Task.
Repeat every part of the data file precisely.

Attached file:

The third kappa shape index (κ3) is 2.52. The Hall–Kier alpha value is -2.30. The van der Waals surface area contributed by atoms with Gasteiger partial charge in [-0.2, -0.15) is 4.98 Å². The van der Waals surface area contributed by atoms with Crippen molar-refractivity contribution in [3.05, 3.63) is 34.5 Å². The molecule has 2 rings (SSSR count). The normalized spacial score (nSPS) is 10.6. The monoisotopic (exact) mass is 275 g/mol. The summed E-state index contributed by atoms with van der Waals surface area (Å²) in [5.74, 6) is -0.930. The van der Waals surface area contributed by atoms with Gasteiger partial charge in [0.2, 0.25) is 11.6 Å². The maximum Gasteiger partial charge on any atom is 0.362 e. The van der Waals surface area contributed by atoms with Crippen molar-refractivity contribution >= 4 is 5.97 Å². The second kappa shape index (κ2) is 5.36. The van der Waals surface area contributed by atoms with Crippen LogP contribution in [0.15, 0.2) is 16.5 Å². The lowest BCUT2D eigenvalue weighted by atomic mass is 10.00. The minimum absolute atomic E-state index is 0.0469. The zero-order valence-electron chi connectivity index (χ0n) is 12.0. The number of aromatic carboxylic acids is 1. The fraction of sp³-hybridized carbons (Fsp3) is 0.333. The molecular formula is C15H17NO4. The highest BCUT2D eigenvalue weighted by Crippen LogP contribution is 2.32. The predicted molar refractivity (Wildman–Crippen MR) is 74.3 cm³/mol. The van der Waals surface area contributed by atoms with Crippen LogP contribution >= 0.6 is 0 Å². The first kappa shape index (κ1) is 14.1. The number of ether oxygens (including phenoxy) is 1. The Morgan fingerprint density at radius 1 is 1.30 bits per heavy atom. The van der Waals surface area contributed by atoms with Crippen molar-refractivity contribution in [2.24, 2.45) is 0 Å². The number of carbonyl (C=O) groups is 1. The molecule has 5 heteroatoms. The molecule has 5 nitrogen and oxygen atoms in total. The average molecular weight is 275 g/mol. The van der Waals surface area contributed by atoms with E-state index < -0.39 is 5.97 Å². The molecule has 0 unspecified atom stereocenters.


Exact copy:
The third kappa shape index (κ3) is 2.52. The Hall–Kier alpha value is -2.30. The van der Waals surface area contributed by atoms with Gasteiger partial charge in [-0.2, -0.15) is 4.98 Å². The van der Waals surface area contributed by atoms with Crippen molar-refractivity contribution in [3.05, 3.63) is 34.5 Å². The molecule has 2 rings (SSSR count). The normalized spacial score (nSPS) is 10.6. The monoisotopic (exact) mass is 275 g/mol. The summed E-state index contributed by atoms with van der Waals surface area (Å²) in [5.74, 6) is -0.930. The van der Waals surface area contributed by atoms with Gasteiger partial charge in [0.2, 0.25) is 11.6 Å². The maximum Gasteiger partial charge on any atom is 0.362 e. The van der Waals surface area contributed by atoms with Crippen molar-refractivity contribution >= 4 is 5.97 Å². The second kappa shape index (κ2) is 5.36. The van der Waals surface area contributed by atoms with Crippen LogP contribution in [0.15, 0.2) is 16.5 Å². The lowest BCUT2D eigenvalue weighted by atomic mass is 10.00. The minimum absolute atomic E-state index is 0.0469. The zero-order valence-electron chi connectivity index (χ0n) is 12.0. The number of aromatic carboxylic acids is 1. The fraction of sp³-hybridized carbons (Fsp3) is 0.333. The molecular formula is C15H17NO4. The highest BCUT2D eigenvalue weighted by Crippen LogP contribution is 2.32. The predicted molar refractivity (Wildman–Crippen MR) is 74.3 cm³/mol. The van der Waals surface area contributed by atoms with Crippen LogP contribution >= 0.6 is 0 Å². The first kappa shape index (κ1) is 14.1. The number of ether oxygens (including phenoxy) is 1. The Morgan fingerprint density at radius 1 is 1.30 bits per heavy atom. The van der Waals surface area contributed by atoms with Crippen molar-refractivity contribution in [2.24, 2.45) is 0 Å². The number of carbonyl (C=O) groups is 1. The molecule has 5 heteroatoms. The molecule has 5 nitrogen and oxygen atoms in total. The average molecular weight is 275 g/mol. The van der Waals surface area contributed by atoms with E-state index < -0.39 is 5.97 Å². The molecule has 0 unspecified atom stereocenters.